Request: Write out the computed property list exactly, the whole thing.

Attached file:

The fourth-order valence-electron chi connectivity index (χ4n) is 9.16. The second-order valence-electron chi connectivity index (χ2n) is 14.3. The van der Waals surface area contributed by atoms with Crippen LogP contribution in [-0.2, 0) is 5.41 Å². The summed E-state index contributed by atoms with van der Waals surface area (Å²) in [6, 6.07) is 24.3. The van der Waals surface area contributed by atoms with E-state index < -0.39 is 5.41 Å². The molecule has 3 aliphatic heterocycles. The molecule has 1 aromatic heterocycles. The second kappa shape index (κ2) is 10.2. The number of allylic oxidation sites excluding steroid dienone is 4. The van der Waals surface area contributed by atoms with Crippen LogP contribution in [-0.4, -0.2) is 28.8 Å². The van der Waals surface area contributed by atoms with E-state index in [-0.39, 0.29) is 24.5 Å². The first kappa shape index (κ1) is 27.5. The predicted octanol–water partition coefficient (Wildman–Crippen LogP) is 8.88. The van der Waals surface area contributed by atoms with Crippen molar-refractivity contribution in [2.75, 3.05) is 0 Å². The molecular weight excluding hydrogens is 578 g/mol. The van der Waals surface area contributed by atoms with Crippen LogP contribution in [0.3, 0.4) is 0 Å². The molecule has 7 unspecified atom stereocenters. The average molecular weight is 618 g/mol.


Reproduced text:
The fourth-order valence-electron chi connectivity index (χ4n) is 9.16. The second-order valence-electron chi connectivity index (χ2n) is 14.3. The van der Waals surface area contributed by atoms with Crippen LogP contribution in [-0.2, 0) is 5.41 Å². The summed E-state index contributed by atoms with van der Waals surface area (Å²) in [6, 6.07) is 24.3. The van der Waals surface area contributed by atoms with E-state index < -0.39 is 5.41 Å². The molecule has 3 aliphatic heterocycles. The molecule has 1 aromatic heterocycles. The second kappa shape index (κ2) is 10.2. The number of allylic oxidation sites excluding steroid dienone is 4. The van der Waals surface area contributed by atoms with Crippen LogP contribution in [-0.4, -0.2) is 28.8 Å². The van der Waals surface area contributed by atoms with E-state index in [-0.39, 0.29) is 24.5 Å². The first kappa shape index (κ1) is 27.5. The predicted octanol–water partition coefficient (Wildman–Crippen LogP) is 8.88. The van der Waals surface area contributed by atoms with Crippen molar-refractivity contribution in [2.75, 3.05) is 0 Å². The molecular weight excluding hydrogens is 578 g/mol. The van der Waals surface area contributed by atoms with Crippen LogP contribution in [0.3, 0.4) is 0 Å². The molecule has 7 unspecified atom stereocenters. The average molecular weight is 618 g/mol.